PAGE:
Emotional Stability

The field of candidates for the most sensitive job in America’s national security had been chosen. There were 20 candidates, but before any of them would be selected, they would have to go through one final test: a fMRI brain scan. The fMRI would give neuroscientists working with the team a sense of the emotional stability of the candidates. Those who were selected would need to display an incredibly high level of emotional stability.

The first scan involved the candidates reactions to a series of scenes designed to evoke their anger. These were extremely personal to each candidate. The fMRI would evaluate how they responded. Those who “passed” the scan would show a low reaction in the portion of the brain where anger was displayed.

Next was a scene where the candidate was exposed to a very stressful situation. Multiple threats were presented at once and the candidate’s eye movement was tracked to see where they concentrated their attention. At the same time, the portion of the brain dealing with stress was evaluated.

The third scene presented a video clip of a previous interview where the candidate was asked to talk about the saddest moment in their life. The scan then evaluated how their brain reacted to the clip. Of special interest was whether there was a residue of depression.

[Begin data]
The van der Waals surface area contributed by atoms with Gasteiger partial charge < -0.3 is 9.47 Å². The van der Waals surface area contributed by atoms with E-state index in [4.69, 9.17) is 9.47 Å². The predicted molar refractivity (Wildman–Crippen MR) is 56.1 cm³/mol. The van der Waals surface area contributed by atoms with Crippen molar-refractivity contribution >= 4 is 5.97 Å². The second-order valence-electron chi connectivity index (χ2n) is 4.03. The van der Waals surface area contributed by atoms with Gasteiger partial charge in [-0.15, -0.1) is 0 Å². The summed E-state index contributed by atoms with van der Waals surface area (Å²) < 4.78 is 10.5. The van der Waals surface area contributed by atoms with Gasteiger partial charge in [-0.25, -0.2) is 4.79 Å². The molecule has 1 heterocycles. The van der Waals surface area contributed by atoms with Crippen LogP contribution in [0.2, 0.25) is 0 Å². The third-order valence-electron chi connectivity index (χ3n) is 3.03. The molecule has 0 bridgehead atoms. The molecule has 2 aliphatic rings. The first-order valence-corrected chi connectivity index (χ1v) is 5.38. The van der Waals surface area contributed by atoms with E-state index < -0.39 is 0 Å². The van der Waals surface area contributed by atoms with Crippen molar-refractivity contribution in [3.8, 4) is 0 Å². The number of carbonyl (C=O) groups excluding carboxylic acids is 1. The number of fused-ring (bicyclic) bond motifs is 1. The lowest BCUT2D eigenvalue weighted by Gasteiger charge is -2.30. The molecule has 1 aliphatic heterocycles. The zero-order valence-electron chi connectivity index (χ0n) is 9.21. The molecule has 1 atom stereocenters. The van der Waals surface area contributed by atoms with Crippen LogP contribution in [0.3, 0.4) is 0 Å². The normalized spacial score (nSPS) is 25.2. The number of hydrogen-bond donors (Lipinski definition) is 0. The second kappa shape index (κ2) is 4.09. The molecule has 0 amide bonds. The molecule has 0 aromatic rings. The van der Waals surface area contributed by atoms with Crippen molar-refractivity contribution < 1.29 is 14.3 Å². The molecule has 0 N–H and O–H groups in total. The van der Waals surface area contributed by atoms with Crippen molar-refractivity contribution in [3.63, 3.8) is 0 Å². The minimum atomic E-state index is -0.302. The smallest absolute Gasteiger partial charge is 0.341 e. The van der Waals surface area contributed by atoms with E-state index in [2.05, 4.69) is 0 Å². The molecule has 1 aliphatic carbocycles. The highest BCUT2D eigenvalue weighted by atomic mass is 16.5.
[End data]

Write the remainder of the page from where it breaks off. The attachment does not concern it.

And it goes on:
The fourth scene presented a moment in the interview process where the candidate had a bad moment. The scan was used to see how they responded to reliving the moment. An over reactive brain scan was an indication of lingering self-conscious doubts.

The final scene showed a hypothetical evaluation of the candidate by the selection committee pointing out doubts they had about the candidate. The scan was used to assess how the evaluation was received.

The team of neuroscientists then evaluated each of the scans for each of the candidates to judge their emotional stability. Twelve of the 20 candidates were found to be acceptable.

Emotional stability is one of the major personality traits and often used to evaluate performance of individuals in pressure situations. High levels of emotional stability are necessary for many jobs. The main components of emotional stability are how we respond to situations which are likely to trigger

  • Anger
  • Stress
  • Sadness
  • Embarrassment
  • Responses to critical feedback

While emotional stability is critical to performance in high pressure situations, it is in reality a key to performance in nearly every job. No one enjoys working with a neurotic personality type.

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“The key to success is emotional stability.” – Warren Buffett

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